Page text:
It's possible to argue that he saved energy (after all, he stopped buying electricity and natural gas -- I think), but at such a ridiculous cost that his experiment is irrelevant (even stupid).

    So, if you are a government agency providing advice to homeowners, you need to start with the low-hanging fruit. That means you need to tell people which energy retrofit measures will save the most energy for the least cost. Until the list includes all the items with a payback of 7 years or less -- and this FTC list did not -- there is no possible justification for including advice on ways to spend $200 in order to save $50. (Very few Americans want advice on how to spend $200 in order to save $50.)

  21. r5portals | | #21

    Attic Floor Pits
    In the matter of lugging air leaks, I object to the statement: It’s a job for a home-performance contractor equipped with a blower door.

    Please read this post:

    and this tab at my web page:

    I will always find savings opportunities in sealing an attic floor that are detectable only by down-and-dirty exploration. Sealing motivated only by reducing infiltration as measured by a blower door, will miss most savings opportunities. Tying sealing to blower door testing excludes most weatherization from sponsor incentives for floor sealing, and gives a wrong message to home owners.

  22. GBA Editor
    Martin Holladay | | #22

    Response to Phillip Norman
    The issue you raise boils down to this: if you want to seal the air leaks in an old, leaky, house, is this a job for the homeowner or a home-performance contractor with a blower door?

    You're quite right that my two sentences -- “Finding and plugging the real leaks is not 'a simple task for anyone.' It’s a job for a home-performance contractor equipped with a blower door” -- don't tell the whole story. It's more complicated than that.

    A smart, educated homeowner who is capable with tools and has studied air leakage issues can tackle air leaks in basements and attics, even if they don't have a blower door. However, such homeowners aren't typical.

    I have devoted much of my professional career to educating homeowners and builders on these issues, and I continue to dedicate myself to homeowner education here at GBA. So I have no problem educating homeowners and empowering them. If, after learning about these issues at GBA (or your website), a homeowner wants to tackle an attic air-sealing job, that's great. I hope they won't miss the tricky bypasses and the kitchen soffits covered by dusty batts.

    However, the main point of my two-sentence opinion was in reaction the the USGBC's glib pronouncement on air sealing. The document in question said, “Plug Air Leaks. ... Common leaks occur around windows, doors, and other wall penetrations. Plugging those leaks with weather stripping and caulk can be a simple task for anyone! Savings: Reduce your energy bill by $100 per year or more!” This is inaccurate. The "common leaks" listed are inconsequential in comparison with the real leaks. Weatherstripping and caulking windows won't address the "attic floor pits" shown in the links you provided, as you clearly understand.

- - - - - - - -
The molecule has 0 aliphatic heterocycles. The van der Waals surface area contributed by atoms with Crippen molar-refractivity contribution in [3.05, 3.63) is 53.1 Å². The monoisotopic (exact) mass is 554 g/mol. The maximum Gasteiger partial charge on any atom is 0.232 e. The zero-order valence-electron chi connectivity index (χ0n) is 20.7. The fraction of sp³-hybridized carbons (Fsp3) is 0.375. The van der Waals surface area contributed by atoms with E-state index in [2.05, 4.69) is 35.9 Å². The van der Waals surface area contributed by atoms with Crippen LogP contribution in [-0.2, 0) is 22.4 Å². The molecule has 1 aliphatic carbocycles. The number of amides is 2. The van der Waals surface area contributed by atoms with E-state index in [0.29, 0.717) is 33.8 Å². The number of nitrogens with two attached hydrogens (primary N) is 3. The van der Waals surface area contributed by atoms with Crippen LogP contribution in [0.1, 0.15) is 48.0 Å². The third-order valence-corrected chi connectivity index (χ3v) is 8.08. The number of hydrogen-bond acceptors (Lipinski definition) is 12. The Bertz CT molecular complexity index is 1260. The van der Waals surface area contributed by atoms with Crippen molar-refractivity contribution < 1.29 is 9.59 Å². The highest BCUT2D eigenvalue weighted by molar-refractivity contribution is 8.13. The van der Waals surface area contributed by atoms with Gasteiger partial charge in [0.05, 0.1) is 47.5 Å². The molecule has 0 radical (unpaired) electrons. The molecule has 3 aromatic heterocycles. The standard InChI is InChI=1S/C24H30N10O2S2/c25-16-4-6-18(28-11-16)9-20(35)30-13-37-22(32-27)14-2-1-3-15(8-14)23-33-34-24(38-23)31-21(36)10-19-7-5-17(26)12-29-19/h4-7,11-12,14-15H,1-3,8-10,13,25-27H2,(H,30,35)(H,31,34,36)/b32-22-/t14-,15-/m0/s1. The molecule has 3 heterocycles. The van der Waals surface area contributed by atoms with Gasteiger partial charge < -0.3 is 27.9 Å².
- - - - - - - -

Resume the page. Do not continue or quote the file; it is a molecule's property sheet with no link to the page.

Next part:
So that's my point -- the USGBC brochure provided bad advice. Homeowners need real information, not glib pronouncements about caulking windows.

  23. PyVqATxhtp | | #23

    Curtains v. Shades
    Thanks, Martin for a good post, and for referencing Michael Blasnik.

    A couple of things--first, shades are somewhat different than drapes/curtains, even without a sealed perimeter. Most non-roller shades are installed with a interior mount configuration, more closely resembling your curtains+cornice example than the open curtain example. since this is closed at the top, it should impact the convective looping--but I'm not aware of the research on this. Can you point to any?

    Second, shades/drapes can have a very big effect on mean-radiant temperature, and thus occupant comfort. Higher mean-radiant temperature when your body "sees" a warmer interior shade can result in greater comfort at a lower air-temperature setting. I've experienced this at a 3-4 degree lower air-temperature, and I suspect in some cases, it could be more. A 3-4 degree lower heat setting, can have a real impact on energy use that wouldn't be possible from an apples-to-apples comfort perspective. This isn't to suggest that your assertion was wrong--just a caution against over simplifying--which I think is in part your point!